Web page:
Therapy Doesn’t Always Work: Belief, Hope and Evidence Based Practice

depressed shattered manI remember reading two articles in the popular press. The first told the story of a man struggling to control his depression and the second of a man unable to control his temper. In both cases extensive therapy was undertaken but the ‘problem’ continued.

Implicit in both articles was the belief that therapy has the magical quality of being able to help anyone with any problem at any time. I realised that many therapists, consciously or unconsciously, collude with such magical thinking.

When I took my first steps in therapy training back in 1976, it never occurred to me to think that therapy could be inappropriate, ineffective or unhelpful. Indeed, had such things been suggested I suspect I would have been deeply offended and passionately defensive. I was on an evangelical quest. I genuinely believed everyone could benefit from therapy, that there was no problem too great that it could not profit from therapy and no one so damaged that therapeutic skill and Rogers’ Core Conditions could not heal. These thoughts, together with my own journey of healing and self-development together with my optimistic nature, had made me, with the benefit of hindsight, dangerously naive.

Looking back, I don’t blame myself for my naivety as, at that time, issues of social context, oppression and power were not part of the syllabus. The focus was on the inner world. Little if any time was given to issues of psychopathology and how such understanding can save the client and therapist time, money, guilt and despair.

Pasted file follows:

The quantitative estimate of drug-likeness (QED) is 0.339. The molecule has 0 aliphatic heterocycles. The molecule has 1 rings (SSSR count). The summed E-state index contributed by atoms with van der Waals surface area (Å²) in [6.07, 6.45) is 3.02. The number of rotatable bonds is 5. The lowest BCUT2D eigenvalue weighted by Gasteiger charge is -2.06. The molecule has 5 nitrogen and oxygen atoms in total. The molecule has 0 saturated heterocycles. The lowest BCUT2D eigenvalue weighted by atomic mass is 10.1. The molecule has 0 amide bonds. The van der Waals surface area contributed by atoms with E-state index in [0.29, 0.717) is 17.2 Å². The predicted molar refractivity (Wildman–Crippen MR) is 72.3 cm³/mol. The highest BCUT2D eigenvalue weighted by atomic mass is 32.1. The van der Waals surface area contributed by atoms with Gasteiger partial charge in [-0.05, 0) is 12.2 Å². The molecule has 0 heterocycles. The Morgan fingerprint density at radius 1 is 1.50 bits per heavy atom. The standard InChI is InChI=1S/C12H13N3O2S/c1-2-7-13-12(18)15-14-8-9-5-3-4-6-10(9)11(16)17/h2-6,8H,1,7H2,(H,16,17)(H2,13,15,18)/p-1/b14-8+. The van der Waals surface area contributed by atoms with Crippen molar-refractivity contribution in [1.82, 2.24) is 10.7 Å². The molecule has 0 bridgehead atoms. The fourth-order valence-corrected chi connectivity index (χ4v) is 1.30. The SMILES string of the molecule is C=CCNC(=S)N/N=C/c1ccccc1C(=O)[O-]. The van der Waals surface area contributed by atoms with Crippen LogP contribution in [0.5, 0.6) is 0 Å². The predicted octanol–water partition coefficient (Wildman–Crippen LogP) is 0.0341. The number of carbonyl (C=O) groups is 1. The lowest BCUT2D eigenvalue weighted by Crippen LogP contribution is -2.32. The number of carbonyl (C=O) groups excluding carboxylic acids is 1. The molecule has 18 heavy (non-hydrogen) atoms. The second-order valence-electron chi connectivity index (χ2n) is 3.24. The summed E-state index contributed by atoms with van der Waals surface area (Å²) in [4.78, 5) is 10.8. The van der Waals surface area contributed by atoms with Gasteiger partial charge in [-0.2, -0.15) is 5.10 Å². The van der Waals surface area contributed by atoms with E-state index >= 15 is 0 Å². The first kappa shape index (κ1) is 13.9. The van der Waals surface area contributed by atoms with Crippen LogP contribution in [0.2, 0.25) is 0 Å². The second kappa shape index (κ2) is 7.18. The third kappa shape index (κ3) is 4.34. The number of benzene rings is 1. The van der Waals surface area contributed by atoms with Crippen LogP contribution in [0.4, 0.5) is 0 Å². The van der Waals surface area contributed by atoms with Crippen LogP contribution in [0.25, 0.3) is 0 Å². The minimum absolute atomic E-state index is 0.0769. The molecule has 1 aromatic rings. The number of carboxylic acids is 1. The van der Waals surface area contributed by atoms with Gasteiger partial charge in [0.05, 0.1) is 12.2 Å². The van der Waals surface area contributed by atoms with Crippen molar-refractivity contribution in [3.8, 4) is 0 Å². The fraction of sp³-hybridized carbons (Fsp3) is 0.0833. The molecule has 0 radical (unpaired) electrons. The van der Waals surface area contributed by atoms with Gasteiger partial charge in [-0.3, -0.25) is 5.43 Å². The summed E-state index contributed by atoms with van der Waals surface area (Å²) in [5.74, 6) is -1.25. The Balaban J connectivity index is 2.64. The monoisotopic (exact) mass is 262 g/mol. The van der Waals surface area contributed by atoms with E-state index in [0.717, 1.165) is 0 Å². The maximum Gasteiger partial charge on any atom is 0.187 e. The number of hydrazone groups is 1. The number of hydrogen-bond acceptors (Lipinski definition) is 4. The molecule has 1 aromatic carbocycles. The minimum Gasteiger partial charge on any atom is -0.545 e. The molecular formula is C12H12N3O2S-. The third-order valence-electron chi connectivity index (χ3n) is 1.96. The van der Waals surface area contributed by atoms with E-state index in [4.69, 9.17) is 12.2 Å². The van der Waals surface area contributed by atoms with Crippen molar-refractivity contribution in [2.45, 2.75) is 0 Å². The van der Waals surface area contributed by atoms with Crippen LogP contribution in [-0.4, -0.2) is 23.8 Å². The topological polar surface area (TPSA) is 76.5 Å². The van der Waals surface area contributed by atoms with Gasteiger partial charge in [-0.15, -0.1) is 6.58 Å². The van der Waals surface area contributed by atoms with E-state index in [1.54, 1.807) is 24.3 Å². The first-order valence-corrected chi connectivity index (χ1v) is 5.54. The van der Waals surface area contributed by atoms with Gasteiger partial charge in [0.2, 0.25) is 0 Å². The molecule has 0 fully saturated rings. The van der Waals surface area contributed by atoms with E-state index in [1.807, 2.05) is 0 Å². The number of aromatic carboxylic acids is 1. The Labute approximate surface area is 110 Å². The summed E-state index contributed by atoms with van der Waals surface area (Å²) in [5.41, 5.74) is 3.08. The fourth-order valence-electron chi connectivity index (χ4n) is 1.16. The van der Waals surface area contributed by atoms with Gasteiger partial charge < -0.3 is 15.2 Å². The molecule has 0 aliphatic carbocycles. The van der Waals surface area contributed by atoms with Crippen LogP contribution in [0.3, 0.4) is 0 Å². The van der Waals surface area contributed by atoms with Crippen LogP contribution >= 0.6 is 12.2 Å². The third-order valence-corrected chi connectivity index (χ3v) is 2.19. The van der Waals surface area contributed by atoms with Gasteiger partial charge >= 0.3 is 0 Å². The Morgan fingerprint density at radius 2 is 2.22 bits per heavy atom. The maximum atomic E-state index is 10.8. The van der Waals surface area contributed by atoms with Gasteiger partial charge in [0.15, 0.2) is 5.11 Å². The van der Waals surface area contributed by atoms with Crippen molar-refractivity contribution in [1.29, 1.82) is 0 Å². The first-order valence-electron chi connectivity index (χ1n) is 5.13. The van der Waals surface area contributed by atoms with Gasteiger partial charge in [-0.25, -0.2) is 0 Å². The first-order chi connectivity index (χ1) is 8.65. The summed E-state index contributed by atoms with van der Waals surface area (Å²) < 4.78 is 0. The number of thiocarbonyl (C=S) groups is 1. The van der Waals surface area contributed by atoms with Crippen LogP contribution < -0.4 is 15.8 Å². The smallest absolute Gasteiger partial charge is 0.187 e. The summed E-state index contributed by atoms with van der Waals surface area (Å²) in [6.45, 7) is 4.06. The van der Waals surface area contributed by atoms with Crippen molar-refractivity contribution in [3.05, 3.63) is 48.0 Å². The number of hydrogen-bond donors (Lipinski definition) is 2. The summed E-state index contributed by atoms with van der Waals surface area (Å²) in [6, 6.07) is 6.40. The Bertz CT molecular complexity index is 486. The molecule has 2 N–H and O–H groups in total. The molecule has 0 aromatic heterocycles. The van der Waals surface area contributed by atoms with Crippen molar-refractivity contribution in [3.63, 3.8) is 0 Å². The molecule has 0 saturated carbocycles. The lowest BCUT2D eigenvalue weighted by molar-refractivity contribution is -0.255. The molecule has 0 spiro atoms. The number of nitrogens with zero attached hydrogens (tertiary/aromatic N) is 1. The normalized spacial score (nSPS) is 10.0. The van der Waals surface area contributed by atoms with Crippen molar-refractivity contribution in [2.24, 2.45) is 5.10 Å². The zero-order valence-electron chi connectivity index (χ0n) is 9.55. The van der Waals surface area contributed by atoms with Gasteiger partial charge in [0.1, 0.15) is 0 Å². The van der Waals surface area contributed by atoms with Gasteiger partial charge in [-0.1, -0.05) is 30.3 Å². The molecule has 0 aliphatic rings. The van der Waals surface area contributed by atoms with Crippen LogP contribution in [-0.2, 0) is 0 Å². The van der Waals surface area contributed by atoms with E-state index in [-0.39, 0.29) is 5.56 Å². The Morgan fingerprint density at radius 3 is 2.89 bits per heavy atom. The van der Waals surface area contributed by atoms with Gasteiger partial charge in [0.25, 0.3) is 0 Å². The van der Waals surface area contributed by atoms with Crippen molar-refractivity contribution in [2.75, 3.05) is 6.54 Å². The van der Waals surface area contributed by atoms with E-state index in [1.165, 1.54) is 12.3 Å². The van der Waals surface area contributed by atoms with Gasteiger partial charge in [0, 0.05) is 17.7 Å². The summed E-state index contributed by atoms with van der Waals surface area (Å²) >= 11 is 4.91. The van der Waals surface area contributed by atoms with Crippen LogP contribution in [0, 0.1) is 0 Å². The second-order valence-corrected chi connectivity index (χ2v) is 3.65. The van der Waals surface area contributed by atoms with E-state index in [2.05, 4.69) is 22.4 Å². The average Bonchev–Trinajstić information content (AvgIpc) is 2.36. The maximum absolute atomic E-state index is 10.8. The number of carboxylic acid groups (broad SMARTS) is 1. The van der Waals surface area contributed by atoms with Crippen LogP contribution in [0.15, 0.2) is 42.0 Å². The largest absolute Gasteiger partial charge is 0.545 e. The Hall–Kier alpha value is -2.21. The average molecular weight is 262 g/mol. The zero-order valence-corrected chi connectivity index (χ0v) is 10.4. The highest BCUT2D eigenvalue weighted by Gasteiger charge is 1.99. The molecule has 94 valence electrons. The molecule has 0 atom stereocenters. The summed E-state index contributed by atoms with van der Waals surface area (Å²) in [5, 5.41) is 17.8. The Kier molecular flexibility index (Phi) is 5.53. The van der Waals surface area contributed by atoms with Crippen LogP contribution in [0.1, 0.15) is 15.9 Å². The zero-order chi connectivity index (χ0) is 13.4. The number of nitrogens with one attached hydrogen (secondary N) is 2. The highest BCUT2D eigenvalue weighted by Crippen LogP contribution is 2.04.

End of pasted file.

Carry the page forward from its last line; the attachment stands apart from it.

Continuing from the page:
Person-centred therapy brought hope of helping everyone find their true self and was seen as a new and exciting way forward. Therapy was little more than embryonic and practitioners like me did most of our learning ‘on the job’. In the last thirty eight years great strides have been made in considering each of these subjects. Therapists now leave diploma courses far better equipped than my generation. However, I still see well-meaning, overly optimistic therapists unwilling or unable to consider the limitations of the counselling they offer. Such therapists never really ask themselves the question what type of client or client problem would not benefit from my approach?’

Working with clients involves, amongst many other things, belief and hope; the therapist’s belief in his or her chosen therapeutic orientation; the therapist and the client’s hope that a useful therapeutic alliance can be forged, and that the motivation on the part of the client and the skill level of the therapist match. However, false hope and misguided beliefs cause despair for both parties. After all, most clients, whether they are aware of it or not, have faith in the therapeutic process. Many believe if they just work hard enough one day all will be well. Perhaps that is the case. However, perhaps the best some people can hope for is to manage their situation more effectively. If clients are not realistically prepared for what therapy can and cannot do, disappointment sets in.

Much has been achieved in creating understanding of the therapeutic process yet there is still a long way to go in educating the media and, in turn, the general public. However, each one of us needs to consider our own balance of belief and hope. To me belief is based in CBT evidence based practice but even with this there are times I find myself wondering whether are we too idealistic and, if so, could we do damage?

Does considering limitations plunge us into disillusionment and despair and, if so, why? Finding a realistic balance which maintains belief in evidence based practice and hope without abusing faith makes accepting the limitations of therapy one of our most difficult tasks. Of equal difficulty may be the task of transmitting this balanced view via the media to the general public.

 

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